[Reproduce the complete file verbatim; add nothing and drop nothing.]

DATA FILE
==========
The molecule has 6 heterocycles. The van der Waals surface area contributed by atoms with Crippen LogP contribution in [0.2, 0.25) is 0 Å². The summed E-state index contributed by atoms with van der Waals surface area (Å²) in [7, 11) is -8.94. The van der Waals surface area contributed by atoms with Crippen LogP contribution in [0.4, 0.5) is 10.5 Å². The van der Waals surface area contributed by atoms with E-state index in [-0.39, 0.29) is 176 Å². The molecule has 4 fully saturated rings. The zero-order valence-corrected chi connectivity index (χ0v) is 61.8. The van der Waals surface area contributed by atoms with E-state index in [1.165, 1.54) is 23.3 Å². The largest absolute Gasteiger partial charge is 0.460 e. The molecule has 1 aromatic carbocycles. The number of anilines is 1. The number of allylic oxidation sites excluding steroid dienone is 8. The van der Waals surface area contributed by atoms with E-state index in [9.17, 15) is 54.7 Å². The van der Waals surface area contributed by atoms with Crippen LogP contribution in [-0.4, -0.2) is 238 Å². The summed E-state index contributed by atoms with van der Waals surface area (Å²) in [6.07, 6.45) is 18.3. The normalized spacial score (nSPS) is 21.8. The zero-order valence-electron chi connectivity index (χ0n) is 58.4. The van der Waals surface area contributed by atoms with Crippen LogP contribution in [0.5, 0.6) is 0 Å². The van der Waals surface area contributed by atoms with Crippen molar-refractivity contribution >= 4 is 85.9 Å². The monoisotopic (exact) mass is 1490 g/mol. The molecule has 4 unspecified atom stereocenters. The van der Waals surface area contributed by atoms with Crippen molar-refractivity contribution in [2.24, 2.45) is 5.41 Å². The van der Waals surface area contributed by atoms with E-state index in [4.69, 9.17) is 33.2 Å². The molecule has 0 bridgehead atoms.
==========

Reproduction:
The molecule has 6 heterocycles. The van der Waals surface area contributed by atoms with Crippen LogP contribution in [0.2, 0.25) is 0 Å². The summed E-state index contributed by atoms with van der Waals surface area (Å²) in [7, 11) is -8.94. The van der Waals surface area contributed by atoms with Crippen LogP contribution in [0.4, 0.5) is 10.5 Å². The van der Waals surface area contributed by atoms with E-state index in [-0.39, 0.29) is 176 Å². The molecule has 4 fully saturated rings. The zero-order valence-corrected chi connectivity index (χ0v) is 61.8. The van der Waals surface area contributed by atoms with E-state index in [1.165, 1.54) is 23.3 Å². The largest absolute Gasteiger partial charge is 0.460 e. The molecule has 1 aromatic carbocycles. The number of anilines is 1. The number of allylic oxidation sites excluding steroid dienone is 8. The van der Waals surface area contributed by atoms with E-state index in [9.17, 15) is 54.7 Å². The van der Waals surface area contributed by atoms with Crippen LogP contribution in [-0.4, -0.2) is 238 Å². The summed E-state index contributed by atoms with van der Waals surface area (Å²) in [6.07, 6.45) is 18.3. The normalized spacial score (nSPS) is 21.8. The zero-order valence-electron chi connectivity index (χ0n) is 58.4. The van der Waals surface area contributed by atoms with Crippen LogP contribution in [0.5, 0.6) is 0 Å². The van der Waals surface area contributed by atoms with Crippen molar-refractivity contribution >= 4 is 85.9 Å². The monoisotopic (exact) mass is 1490 g/mol. The molecule has 4 unspecified atom stereocenters. The van der Waals surface area contributed by atoms with Crippen molar-refractivity contribution in [2.24, 2.45) is 5.41 Å². The van der Waals surface area contributed by atoms with E-state index in [4.69, 9.17) is 33.2 Å². The molecule has 0 bridgehead atoms.